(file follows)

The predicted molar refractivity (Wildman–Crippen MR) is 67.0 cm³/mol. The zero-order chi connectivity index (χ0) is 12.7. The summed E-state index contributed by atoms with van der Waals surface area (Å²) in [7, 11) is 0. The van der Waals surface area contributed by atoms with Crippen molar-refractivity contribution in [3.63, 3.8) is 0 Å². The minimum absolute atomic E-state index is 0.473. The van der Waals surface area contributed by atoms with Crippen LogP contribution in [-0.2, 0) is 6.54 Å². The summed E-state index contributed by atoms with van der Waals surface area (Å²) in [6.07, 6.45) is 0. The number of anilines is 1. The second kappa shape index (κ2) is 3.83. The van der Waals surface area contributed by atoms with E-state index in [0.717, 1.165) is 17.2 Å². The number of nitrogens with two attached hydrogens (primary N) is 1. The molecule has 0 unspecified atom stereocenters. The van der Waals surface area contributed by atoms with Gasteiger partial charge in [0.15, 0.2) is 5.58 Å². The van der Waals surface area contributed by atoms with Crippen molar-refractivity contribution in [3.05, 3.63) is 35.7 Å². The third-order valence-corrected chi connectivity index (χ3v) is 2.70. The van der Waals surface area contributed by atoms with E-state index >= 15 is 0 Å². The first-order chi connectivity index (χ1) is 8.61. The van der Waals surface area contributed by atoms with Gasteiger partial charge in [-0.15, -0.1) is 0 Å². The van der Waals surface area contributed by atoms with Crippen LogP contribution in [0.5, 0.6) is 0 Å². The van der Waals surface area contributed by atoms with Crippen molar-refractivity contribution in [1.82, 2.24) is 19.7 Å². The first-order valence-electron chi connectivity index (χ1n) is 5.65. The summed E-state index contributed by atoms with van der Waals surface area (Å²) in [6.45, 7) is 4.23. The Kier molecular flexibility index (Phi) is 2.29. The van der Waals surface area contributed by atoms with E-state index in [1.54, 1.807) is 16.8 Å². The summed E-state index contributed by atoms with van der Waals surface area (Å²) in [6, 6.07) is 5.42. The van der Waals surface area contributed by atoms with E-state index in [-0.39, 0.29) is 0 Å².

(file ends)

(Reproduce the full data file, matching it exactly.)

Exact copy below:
The predicted molar refractivity (Wildman–Crippen MR) is 67.0 cm³/mol. The zero-order chi connectivity index (χ0) is 12.7. The summed E-state index contributed by atoms with van der Waals surface area (Å²) in [7, 11) is 0. The van der Waals surface area contributed by atoms with Crippen molar-refractivity contribution in [3.63, 3.8) is 0 Å². The minimum absolute atomic E-state index is 0.473. The van der Waals surface area contributed by atoms with Crippen LogP contribution in [-0.2, 0) is 6.54 Å². The summed E-state index contributed by atoms with van der Waals surface area (Å²) in [6.07, 6.45) is 0. The number of anilines is 1. The second kappa shape index (κ2) is 3.83. The van der Waals surface area contributed by atoms with E-state index in [0.717, 1.165) is 17.2 Å². The number of nitrogens with two attached hydrogens (primary N) is 1. The molecule has 0 unspecified atom stereocenters. The van der Waals surface area contributed by atoms with Gasteiger partial charge in [0.15, 0.2) is 5.58 Å². The van der Waals surface area contributed by atoms with Crippen molar-refractivity contribution in [3.05, 3.63) is 35.7 Å². The third-order valence-corrected chi connectivity index (χ3v) is 2.70. The van der Waals surface area contributed by atoms with E-state index >= 15 is 0 Å². The first-order chi connectivity index (χ1) is 8.61. The van der Waals surface area contributed by atoms with Gasteiger partial charge in [-0.15, -0.1) is 0 Å². The van der Waals surface area contributed by atoms with Crippen LogP contribution in [0.5, 0.6) is 0 Å². The van der Waals surface area contributed by atoms with Crippen molar-refractivity contribution in [1.82, 2.24) is 19.7 Å². The first-order valence-electron chi connectivity index (χ1n) is 5.65. The summed E-state index contributed by atoms with van der Waals surface area (Å²) in [6.45, 7) is 4.23. The Kier molecular flexibility index (Phi) is 2.29. The van der Waals surface area contributed by atoms with E-state index in [1.54, 1.807) is 16.8 Å². The summed E-state index contributed by atoms with van der Waals surface area (Å²) in [6, 6.07) is 5.42. The van der Waals surface area contributed by atoms with E-state index in [-0.39, 0.29) is 0 Å².